Siquijor: A Hidden Paradizzze in the Philippines (The Final Part: The Lazi Church)

Currently, there are four churches in the Philippines, inscribed as UNESCO World Heritage Sites: San Agustin Church inside Intramuros in Manila, Paoay Church in Ilocos Norte, Santa Maria in Ilocos Sur, and Miag-ao Church in Iloilo. Collectively, these churches are known The Baroque Churches in the Philippines. These churches possess cultural significance and influence on future architectural design in the Philippines. They display certain characteristics expressive of what is called fortress baroque: thick walls and high facades, offering protection from marauders and most importantly, from natural disasters.

This is important because the Philippines is located in the Pacific ring of fire. There are about tens of thousands of earthquakes annually in the islands. Some of these are so violent, destroying many historical structures such as historical churches in the island of Bohol, Cebu, in Luzon, and in Batanes. Surprisingly, the four churches were never harmed by any natural disasters. This is the reason why for many, these are not only culturally significant but theologically significant – they provide religious narratives to believe in miracles. The group of churches established a style of building and design that was adapted to the physical conditions in the Philippines which had an important influence on later church architecture in the region.

The four churches further exemplify the baroque style with elaborate and detailed scenes from the Scriptures/Holy Bible combined with local elements such as palm trees, carabao, karitela, or patron saints dressed in traditional clothings. Foreign influence notwithstanding, the ornaments in the facades and in the various designs of these churches also reflect Filipino aesthetics, particularly that of  horror vacui, or ‘fear of empty spaces.’

Since 2013, the national government drafted a proposal to extend the Baroque Churches of the Philippines. In the revision, Lazi Church in the island of Siquijor was cited as one of the five churches proposed to be included in the extension of World Heritage Site list.

Lazi Church is currently a National Cultural Treasure (enlisted in 2001 by the National Museum of the Philippines). In 1984, it was declared a National Historical Landmark. As a National Cultural Treasure, the Church is entered in the national cultural property of the country because of its outstanding historical, cultural, artistic, and/or scientific value.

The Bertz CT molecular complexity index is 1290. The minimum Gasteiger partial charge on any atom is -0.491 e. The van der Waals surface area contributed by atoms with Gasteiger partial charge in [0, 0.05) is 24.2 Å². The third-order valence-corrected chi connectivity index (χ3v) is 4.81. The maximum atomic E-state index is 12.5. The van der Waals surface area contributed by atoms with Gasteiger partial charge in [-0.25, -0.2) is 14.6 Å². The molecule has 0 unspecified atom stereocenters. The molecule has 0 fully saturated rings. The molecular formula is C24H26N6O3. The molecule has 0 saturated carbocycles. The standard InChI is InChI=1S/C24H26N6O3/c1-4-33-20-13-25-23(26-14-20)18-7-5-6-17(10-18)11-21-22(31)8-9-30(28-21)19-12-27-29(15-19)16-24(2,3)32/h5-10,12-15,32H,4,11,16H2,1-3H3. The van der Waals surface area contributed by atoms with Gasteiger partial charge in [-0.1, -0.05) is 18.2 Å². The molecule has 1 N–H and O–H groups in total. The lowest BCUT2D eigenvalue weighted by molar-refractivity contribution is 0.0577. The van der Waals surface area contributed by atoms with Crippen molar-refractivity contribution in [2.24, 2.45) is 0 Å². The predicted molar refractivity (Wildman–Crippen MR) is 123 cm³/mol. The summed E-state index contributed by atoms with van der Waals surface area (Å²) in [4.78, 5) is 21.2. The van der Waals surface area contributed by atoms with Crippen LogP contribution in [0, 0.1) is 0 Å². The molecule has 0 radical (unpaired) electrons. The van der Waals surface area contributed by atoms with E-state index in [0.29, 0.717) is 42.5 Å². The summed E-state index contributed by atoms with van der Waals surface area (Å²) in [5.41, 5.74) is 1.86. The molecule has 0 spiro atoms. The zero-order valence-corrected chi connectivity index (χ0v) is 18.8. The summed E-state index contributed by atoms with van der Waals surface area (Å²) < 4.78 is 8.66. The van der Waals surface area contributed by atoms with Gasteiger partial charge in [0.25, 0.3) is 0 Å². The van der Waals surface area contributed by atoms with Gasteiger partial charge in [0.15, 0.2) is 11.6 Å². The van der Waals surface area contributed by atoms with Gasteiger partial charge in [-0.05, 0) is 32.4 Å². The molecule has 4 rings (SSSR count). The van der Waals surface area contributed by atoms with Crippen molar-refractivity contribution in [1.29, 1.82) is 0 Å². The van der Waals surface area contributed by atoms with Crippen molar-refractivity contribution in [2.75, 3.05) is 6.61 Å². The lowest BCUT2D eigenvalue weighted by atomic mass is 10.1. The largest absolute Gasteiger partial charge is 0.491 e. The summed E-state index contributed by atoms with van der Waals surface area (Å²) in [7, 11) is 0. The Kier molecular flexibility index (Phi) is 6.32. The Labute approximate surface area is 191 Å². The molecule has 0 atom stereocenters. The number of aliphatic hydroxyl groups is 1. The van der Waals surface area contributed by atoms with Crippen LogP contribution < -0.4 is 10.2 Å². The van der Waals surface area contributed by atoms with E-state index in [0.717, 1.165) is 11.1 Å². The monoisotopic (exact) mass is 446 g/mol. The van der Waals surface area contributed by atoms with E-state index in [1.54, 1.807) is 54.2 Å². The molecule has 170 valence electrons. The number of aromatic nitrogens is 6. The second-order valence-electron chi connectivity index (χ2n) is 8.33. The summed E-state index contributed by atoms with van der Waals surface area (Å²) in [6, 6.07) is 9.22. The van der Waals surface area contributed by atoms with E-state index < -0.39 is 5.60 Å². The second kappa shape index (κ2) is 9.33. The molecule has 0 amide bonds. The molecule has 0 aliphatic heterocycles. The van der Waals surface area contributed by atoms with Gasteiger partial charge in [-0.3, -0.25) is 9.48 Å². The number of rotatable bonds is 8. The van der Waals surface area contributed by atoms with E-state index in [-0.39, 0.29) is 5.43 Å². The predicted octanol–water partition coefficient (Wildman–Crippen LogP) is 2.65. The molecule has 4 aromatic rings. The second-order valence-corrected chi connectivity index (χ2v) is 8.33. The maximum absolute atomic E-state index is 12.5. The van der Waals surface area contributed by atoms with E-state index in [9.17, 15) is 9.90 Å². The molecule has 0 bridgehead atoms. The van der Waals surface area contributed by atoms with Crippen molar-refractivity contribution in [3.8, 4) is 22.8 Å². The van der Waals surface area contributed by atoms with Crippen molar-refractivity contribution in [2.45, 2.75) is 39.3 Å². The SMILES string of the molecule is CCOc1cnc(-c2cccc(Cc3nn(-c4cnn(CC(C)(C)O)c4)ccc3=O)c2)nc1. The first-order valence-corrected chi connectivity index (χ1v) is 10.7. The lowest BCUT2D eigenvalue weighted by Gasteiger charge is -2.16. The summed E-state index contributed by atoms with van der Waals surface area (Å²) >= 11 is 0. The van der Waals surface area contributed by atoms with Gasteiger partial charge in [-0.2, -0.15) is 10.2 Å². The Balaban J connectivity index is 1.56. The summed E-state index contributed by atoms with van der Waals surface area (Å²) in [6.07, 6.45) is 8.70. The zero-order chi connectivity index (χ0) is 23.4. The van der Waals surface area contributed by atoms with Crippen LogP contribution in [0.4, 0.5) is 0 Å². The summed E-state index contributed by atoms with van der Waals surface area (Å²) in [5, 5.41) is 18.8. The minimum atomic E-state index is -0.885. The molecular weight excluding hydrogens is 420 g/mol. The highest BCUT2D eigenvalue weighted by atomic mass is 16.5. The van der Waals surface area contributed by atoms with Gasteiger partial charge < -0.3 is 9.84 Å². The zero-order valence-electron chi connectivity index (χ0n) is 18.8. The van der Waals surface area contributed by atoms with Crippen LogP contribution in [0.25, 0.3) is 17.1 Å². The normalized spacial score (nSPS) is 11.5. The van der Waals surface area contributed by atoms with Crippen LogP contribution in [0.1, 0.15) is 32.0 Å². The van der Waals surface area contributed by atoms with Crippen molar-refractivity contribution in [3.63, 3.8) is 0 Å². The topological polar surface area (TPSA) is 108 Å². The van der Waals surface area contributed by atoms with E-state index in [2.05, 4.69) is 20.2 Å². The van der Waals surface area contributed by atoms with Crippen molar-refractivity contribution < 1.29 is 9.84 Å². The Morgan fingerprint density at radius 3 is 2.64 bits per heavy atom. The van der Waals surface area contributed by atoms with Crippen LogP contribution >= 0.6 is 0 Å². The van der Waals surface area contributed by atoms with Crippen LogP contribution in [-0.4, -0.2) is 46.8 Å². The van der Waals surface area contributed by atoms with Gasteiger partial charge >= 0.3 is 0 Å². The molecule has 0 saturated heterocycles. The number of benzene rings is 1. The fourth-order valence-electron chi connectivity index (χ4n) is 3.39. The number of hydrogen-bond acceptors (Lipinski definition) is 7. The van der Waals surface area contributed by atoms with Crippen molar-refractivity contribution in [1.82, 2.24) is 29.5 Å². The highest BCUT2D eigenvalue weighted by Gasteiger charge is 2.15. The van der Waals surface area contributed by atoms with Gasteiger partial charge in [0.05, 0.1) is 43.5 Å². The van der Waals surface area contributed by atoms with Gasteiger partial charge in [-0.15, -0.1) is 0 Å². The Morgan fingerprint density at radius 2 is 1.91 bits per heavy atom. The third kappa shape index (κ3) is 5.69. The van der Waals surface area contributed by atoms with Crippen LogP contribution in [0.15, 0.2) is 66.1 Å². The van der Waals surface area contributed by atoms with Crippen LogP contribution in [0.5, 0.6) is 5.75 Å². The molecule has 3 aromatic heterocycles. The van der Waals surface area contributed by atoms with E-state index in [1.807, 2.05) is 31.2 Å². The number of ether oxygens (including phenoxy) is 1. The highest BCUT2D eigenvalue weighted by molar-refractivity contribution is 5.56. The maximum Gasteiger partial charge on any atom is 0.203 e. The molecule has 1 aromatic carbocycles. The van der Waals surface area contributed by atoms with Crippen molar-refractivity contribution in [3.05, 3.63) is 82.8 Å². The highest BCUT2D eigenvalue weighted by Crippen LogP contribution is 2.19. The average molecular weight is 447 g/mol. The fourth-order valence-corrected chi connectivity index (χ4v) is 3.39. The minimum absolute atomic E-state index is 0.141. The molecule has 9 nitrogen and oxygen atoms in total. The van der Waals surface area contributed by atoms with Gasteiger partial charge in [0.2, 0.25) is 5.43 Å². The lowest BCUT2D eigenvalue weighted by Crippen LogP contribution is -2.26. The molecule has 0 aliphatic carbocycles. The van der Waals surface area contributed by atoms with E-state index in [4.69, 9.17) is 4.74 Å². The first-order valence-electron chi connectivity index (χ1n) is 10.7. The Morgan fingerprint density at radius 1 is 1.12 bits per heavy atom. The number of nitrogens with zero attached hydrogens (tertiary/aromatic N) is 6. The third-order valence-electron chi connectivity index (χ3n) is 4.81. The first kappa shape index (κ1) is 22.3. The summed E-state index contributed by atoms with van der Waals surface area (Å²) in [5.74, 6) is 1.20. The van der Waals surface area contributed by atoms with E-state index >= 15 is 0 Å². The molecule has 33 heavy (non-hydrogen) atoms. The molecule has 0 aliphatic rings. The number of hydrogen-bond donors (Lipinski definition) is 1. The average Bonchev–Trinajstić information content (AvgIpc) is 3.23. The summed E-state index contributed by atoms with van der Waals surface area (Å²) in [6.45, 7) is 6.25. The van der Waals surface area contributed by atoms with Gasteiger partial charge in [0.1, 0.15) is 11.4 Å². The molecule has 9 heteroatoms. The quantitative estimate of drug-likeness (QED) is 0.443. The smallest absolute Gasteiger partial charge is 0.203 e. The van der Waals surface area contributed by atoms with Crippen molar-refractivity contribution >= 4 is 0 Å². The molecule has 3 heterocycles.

The beautiful and massive fortress-like Lazi Church (Photo: SAPT)

The imposing facade – see the stack of bricks called tabilla, composed of coral stones. (Photo: SAPT)

Main Gate of the Lazi Church (Photo: SAPT)

Interior of the Lazi Church, the original retable still stands despite earthquakes in the Philippines. (Photo: SAPT)

The original floor of the Church (Photo: SAPT)

In the brief, Lazi Church is said to have been built by “the Augustinian Recollects in the latter half of the 19th century. The church has two pulpits, the original retablos, and wood floors with herringbone pattern. The church walls are approximately a meter thick, The walls are reinforced with log post which are embedded in the wall. The façade is veneered with coral stone, while the rest is made of fill. The pediments of the church are made of wood panels.”

The use of coral stone makes the Church very ingeniously local. Lazi Church is in the island of Siquijor, in the Central Visayan region. The Visayans are very popular for their coral stone structures. In Siquijor’s neighboring island of Bohol, popular churches such as the Baclayon and the Loboc Church (another Church included in the extension proposal of the Baroque Churches in the Philippines) were made of coral stones hewn into blocks (known as tabilla) and were stacked together using argamasa, a mixture of lime,  sand and egg whites. The same materials were used to strengthen the fortress-like structure of the UNESCO World Heritage Site Miag-ao Church in Iloilo City: tabilla composed of coral stones stacked together via a mixture of lime, sand and egg whites.

Also in the brief: “Across the church is a large convent, which was used for rest and recreation of the Friars. It is a U-shape structure, with stonewalls at the first level, and wood studs and panels at the second floor. The convent has width of about 50 meters and a depth of about 50 meters. Most of the partitions of the convent have been removed, but the design elements are seen in most parts of the structure.”

The Lazi Convent (Photo: SAPT)

The massive buttresses and in between them are arches (Photo: SAPT)

The grand staircase of the convent (Photo: SAPT)

The interior of the Lazi Convent – second floor (Photo: SAPT)

The convent stands across a 2500 square meters of land. According to many sources, the Lazi Convent was the biggest in many Hispanic colonies in the 19th century. The ground floor was created in the same way as the Lazi Church: stones made up of corals, hewn into bricks and stacked together. But unlike the Lazi Church, the exterior is composed of several arches as if entering another structure. The second floor, on the other hand, is a massive structure of beautifully stacked local hardwood, and fancied by windows made of colorful capiz shells.

The once-upon-a-time recollect-convent is now the Siquijor Heritage Museum which has collections of important church relics and paraphernalia.

In my view, the entire complex may be nominated as an independent UNESCO World Heritage Site. Nonetheless, I cannot wait to see it safeguarded and protected via the inscription to UNESCO either as part of the Baroque Churches in the Philippines or as the Lazi Church and Convent Complex.

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